Christopher J. Swiatek had just started his new job as Frontier Central School superintendent in July when he had to attack one of his first problems: getting kids to school in September.
"What we quickly recognized is, unfortunately, we didn’t have enough operational bus drivers to function within a three-tier bus system," he said.
Frontier wasn't alone, and that was part of the problem.
"Just drive down Route 5 from Buffalo to Silver Creek, and everybody’s got a help wanted bus driver sign," Swiatek said.
There's a national shortage of bus drivers. It prompted one charter school in Delaware to pay parents who drive their children to school, according to the Washington Post. And Pittsburgh public schools are starting more than a week late while the district implements new transportation strategies because of the shortage.
With the state having already held back millions in other payments to schools since the summer, the latest news compounds an already rattled school system.
School districts and private contractors in New York State are reporting a 15% to 20% shortage in the driver force, according to David Christopher, executive director of the New York Association for Pupil Transportation, a professional group with more than 600 members of public and private transportation organizations.
"We’ve experienced a severe shortage for many years," Christopher said. "It's worse today than it was pre-pandemic."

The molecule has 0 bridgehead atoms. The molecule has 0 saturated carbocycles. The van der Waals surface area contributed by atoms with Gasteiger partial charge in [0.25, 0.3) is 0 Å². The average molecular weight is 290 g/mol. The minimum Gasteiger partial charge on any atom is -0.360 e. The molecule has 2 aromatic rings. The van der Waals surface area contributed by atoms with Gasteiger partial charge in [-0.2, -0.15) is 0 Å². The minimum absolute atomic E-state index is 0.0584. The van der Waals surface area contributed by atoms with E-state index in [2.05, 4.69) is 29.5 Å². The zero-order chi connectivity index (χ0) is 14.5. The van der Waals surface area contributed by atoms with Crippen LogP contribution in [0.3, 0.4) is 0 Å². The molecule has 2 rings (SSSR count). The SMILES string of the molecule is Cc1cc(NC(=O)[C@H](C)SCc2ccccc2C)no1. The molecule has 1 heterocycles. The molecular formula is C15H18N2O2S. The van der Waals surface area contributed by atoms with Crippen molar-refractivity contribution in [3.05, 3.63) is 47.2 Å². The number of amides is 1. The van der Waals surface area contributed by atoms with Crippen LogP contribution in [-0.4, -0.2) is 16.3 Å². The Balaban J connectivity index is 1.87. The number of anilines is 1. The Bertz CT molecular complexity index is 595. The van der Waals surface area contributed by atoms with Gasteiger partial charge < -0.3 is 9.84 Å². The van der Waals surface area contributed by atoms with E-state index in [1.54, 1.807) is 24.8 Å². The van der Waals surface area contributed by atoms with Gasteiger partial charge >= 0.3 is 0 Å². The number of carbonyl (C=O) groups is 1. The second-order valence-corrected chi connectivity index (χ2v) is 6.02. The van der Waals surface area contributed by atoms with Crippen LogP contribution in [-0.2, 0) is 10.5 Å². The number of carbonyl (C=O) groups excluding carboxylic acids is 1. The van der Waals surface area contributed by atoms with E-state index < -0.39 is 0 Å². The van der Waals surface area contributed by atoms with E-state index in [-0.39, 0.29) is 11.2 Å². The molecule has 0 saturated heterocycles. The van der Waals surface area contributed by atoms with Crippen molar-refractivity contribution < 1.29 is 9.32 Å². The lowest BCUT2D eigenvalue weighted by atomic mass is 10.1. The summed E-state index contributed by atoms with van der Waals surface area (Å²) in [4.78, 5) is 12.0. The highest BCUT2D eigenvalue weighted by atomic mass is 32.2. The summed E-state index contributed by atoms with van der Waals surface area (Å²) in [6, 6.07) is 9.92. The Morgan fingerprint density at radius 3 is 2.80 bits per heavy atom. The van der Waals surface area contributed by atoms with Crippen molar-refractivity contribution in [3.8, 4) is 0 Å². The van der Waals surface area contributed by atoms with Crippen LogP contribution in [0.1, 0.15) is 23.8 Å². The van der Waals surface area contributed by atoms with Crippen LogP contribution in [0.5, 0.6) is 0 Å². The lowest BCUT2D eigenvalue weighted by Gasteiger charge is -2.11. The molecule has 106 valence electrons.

The Covid-19 pandemic prompted many drivers to choose not to come back because of concerns over their health, he said.
The shortage is being felt in Buffalo, where Buffalo Public Schools Superintendent Kriner Cash said children will be picked up earlier in the morning and dropped off later in the afternoon because there is a shortage of 150 bus drivers for First Student, which buses Buffalo students.
The district is postponing after school programs until mid-October, until it straightens out the "bus challenges," Cash said.
The cost to transport nearly 29,000 children to and from school each day will go up for the Buffalo Public Schools under a new five-year contract worth nearly a quarter of a billion
In a normal year, there are 667 routes, but this year that has been cut to 510 routes, he said. Routes have been cut, redesigned and condensed, and there will be more children on buses, Cash added.
"We have to wait and see how this settles out in the first month of September," Cash said. "It will be a little bumpy at first."
In Frontier, the district was 10 to 12 drivers short. Part of the solution was changing the start time of schools this fall.
"We had to be creative with the drivers we had," Swiatek said.
Buffalo Public Schools has agreed to pay $3.7 million to a private bus company for the month of September – even though the district’s students are not riding any buses this month. But it's a different story in Maryvale School District.
The district, like many other suburban districts, usually has three bus runs, one for high school students, one for middle schoolers and one for elementary children. Frontier is keeping the high school and middle school tiers, but decided to split the elementary run.
On the elementary bus run, students in the northernmost and southernmost parts of the district will be picked up first and dropped at Blasdell Elementary in the north and Pinehurst Elementary in the south. Then drivers will pick up elementary students in the middle of the district and bring them to the remaining two schools.